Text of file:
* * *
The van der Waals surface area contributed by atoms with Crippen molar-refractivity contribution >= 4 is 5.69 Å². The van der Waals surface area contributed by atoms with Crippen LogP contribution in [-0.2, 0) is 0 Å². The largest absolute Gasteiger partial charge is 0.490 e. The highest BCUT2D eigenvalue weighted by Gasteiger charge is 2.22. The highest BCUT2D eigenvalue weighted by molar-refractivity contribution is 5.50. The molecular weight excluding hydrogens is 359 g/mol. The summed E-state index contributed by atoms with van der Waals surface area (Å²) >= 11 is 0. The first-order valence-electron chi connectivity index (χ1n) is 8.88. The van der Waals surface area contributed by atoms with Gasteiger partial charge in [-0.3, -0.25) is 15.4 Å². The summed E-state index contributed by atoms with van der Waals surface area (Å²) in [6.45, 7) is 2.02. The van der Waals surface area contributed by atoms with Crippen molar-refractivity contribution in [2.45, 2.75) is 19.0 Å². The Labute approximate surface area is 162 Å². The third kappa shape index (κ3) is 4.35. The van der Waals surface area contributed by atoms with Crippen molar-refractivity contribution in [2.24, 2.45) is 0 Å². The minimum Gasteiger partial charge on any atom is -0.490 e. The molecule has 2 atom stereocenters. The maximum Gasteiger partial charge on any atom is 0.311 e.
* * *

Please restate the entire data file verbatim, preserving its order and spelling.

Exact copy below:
The van der Waals surface area contributed by atoms with Crippen molar-refractivity contribution >= 4 is 5.69 Å². The van der Waals surface area contributed by atoms with Crippen LogP contribution in [-0.2, 0) is 0 Å². The largest absolute Gasteiger partial charge is 0.490 e. The highest BCUT2D eigenvalue weighted by Gasteiger charge is 2.22. The highest BCUT2D eigenvalue weighted by molar-refractivity contribution is 5.50. The molecular weight excluding hydrogens is 359 g/mol. The summed E-state index contributed by atoms with van der Waals surface area (Å²) >= 11 is 0. The first-order valence-electron chi connectivity index (χ1n) is 8.88. The van der Waals surface area contributed by atoms with Gasteiger partial charge in [-0.3, -0.25) is 15.4 Å². The summed E-state index contributed by atoms with van der Waals surface area (Å²) in [6.45, 7) is 2.02. The van der Waals surface area contributed by atoms with Crippen molar-refractivity contribution in [2.45, 2.75) is 19.0 Å². The Labute approximate surface area is 162 Å². The third kappa shape index (κ3) is 4.35. The van der Waals surface area contributed by atoms with Crippen molar-refractivity contribution in [2.24, 2.45) is 0 Å². The minimum Gasteiger partial charge on any atom is -0.490 e. The molecule has 2 atom stereocenters. The maximum Gasteiger partial charge on any atom is 0.311 e.